Foods containing the name Mary within, rosemary, marigold, are linked to Marian legends. Mary Gardens, popular in the middle ages, were walled gardens, such as where the Virgin Mary received a visit from the angel gabriel, The Annunciation, containing herbs and flowers. The three flowers most connected with the virgin are roses, lilies and iris. It was Jesus' mother who asked him to transform the water into wine at the wedding at Cana, so she obviously liked a drop.
The other biblical Mary, Magadalene, was associated with healing 'balm' or ointment and often pictured holding a white jar. Mary Magdalene's last days were spent in the south of France, not far from Aix en Provence. I went to visit her cave, an atmospheric place, filled with monks' chants, up stone steps carved out of a mountainside near St. Maximim la Sainte Baume a couple of years ago. Lawrence Gardner, in his book The Magdalene Conspiracy, maintains that Mary is not a name, but a title, like 'sister', which is why so many women in the bible are called Mary.
In Catholic Europe, the 15th of August, when Mary was 'assumed' into heaven, is a feast day. There will be fishes and loaves, fruit, (notably pears and pomegranates, both redolent of womb imagery and figs which clearly represent ladies' front bottoms and is actually Italian slang 'fica' for cunt) herbs, almonds and flowers. The colour blue, of Mary's cloak, representing heaven is also important in the symbology, whereas Mary Magdalene is generally pictured wearing a green cloak, the colour associated with the earth. The Henry VIII song 'Greensleeves' was reputedly about a prostitute, many of whom wore green in medieval times (to hide the grass stains?).
I've been playing around with ideas for this forthcoming Sunday's menu:
Stuffed day lillies (if still out in my garden)
Red mullet in a salt crust
Cheeses made by monks or from areas associated with religion, like the Cathar cross.
Marigold custards or figs with mascarpone
Update on menu:
Looks like day lillies are finished.
Fennel, roasted apricot and pomegranate salad
Red Snapper stuffed with chervil and lemon in a salt crust
Roasted new potatoes
A selection of religious cheeses from Mons:
1. Fromage Cathare
2. Lingot de St Nicolas
3. St Nectaire
4. Abbaye de Tamie
Roasted figs with almonds, mascarpone and chocolate with communion wafers
Douwe Egberts coffee and French sweets such as Calissons (almond sweets from Provence) and ass milk pastilles.
Here are some fascinating and hilarious notes on the cheeses by Jon Thrupp of Mons:
Fromage Cathare – is made by the Frickers near Toulouse. Being an Alsace family they have confused, as do many, the Cathare cross for the Toulouse family Cross. Not quite the Medicis but near enough. The Cathares were the second heresy, They were accused of all sorts including sexual deviancy within families but really with a little distance, the world has come to read these deeply religious motives as nothing more than' we want your land, your culture and architecture as part of our kingdom, to charge you taxes and invite our guests to witness our new found splendour'.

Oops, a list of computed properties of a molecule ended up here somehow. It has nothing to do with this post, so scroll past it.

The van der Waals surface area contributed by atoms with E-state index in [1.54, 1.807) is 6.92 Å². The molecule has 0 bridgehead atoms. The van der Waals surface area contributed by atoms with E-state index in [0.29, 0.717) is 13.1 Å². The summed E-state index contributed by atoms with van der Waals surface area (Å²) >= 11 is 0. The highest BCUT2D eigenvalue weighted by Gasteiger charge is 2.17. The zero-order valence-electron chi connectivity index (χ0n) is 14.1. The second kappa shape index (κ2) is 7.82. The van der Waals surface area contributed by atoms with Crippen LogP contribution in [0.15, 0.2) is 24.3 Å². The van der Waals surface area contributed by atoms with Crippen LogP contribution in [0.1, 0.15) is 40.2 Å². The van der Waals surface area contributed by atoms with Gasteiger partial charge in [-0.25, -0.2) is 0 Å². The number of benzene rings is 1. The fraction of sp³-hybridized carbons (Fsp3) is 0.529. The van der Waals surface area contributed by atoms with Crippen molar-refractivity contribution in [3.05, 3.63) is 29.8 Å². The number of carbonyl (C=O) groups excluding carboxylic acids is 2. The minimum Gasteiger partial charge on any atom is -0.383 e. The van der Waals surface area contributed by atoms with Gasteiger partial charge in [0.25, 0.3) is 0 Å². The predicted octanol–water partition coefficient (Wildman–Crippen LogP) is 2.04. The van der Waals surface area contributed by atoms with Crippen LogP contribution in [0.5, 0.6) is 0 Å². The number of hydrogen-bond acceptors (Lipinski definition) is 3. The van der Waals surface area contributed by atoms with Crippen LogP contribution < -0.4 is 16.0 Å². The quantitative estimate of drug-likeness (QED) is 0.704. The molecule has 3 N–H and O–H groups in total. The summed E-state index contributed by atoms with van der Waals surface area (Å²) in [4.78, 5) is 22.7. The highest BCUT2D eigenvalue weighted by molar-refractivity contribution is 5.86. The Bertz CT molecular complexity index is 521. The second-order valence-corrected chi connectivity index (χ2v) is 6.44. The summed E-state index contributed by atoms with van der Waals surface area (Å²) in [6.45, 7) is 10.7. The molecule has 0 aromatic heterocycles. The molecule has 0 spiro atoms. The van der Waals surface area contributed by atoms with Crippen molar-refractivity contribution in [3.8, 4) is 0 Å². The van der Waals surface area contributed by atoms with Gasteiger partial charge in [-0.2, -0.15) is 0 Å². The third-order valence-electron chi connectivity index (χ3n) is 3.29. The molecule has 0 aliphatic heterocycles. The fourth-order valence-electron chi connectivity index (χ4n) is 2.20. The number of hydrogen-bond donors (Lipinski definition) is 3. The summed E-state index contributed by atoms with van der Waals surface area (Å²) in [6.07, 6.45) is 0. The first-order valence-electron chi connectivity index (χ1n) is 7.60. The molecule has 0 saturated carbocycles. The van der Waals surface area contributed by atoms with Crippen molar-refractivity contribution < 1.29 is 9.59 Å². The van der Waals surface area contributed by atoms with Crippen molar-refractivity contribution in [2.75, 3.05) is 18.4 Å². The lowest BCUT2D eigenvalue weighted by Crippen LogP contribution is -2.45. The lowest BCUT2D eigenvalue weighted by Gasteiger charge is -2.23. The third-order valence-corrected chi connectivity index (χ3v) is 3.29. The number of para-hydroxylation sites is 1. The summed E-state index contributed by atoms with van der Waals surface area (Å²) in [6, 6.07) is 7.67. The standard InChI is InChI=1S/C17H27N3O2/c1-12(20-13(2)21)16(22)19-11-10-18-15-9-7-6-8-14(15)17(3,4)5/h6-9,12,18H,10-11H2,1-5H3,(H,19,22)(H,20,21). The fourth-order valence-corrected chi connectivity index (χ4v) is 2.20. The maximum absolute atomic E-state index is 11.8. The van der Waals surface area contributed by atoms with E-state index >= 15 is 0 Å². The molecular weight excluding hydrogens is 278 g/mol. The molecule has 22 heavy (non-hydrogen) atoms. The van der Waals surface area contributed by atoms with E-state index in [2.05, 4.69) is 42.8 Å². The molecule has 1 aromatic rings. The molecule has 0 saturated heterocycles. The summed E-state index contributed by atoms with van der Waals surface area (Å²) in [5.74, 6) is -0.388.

Lingot de St Nicolas – is made by 6 Orthodox priests who live in the middle of nowehere. Not even the villagers two miles away know where they are. When it comes to six digit children of the hedges and thickets, these Herault locals are fighting for top spot. The monasteries run by Pere Gabriel are a living example of how the ‘handouts cut back’ in the 13 hundreds by the Vatican really meant that these Priests have had to go it alone and do all manner of things to survive. They have rustic provencal goats and infuse their goats cheese with thyme and lavender essence via a method that they will never share. This is their ‘savoir faire’. Not the first time a clergyman has been happy to keep me in the dark.
St Nectaire – made near St Nectaire and around is a cow’s milk cheese of enormous importance to the Auvergnat people, the most religious and pious of all France’s regions. Almost so that you could correlate wealth with the secular and the poor with the God fearers. Like with many poor areas of Europe, if you ask these cheesemakers why they do it they say: ‘cause it’s what I know to do’. Equally they are naïve about money so be warned to their nonsense. Our cheese makers are lovely, but men in black suits and black ties came and told them how to make their cheese and they took their advice verbatim. This is a sign that the meek are impressed by men in dark suits and dark ties and that they are not as murderous to outside culture as I first thought. It’s a shame as their cheeses tend to taste less and less distinct. Reason being that they have followed a recipe which uses the same bacteria cultures and rennets as the next farm, reducing the specificity that comes of natural and local starters over those that come frozen in sachets from the men with dark ties and suits.
Tamie – Cheese made by a peer in the cheese making agricultural school of our Reblochon maturer. Frere Nathanael is an avant garde monk who has forged his name into history by being the first in the Savoie to industrialise in an artisanal space the cheese making process of a semi soft cheese. His interest is in consistency and he is of the opinion that human moods account for most of farmhouse cheese irregularityand so he has removed humans where possible to minimise time taken in the make and batch variation. He’s a a lovely man and embodies monk's talent for one-up-manship by being the only place to stay over for miles around their pass in the mountains and holding the power to feed travellers with his cheese at maximum retail mark-up. He also is one of the five places to date in France who uses a certain kind of bacteria to breakdown his whey into methane which he than uses to fuel 70 % of the energy used to look after the monasteries Cheese making output. He’s nothing other than a genius with big balls.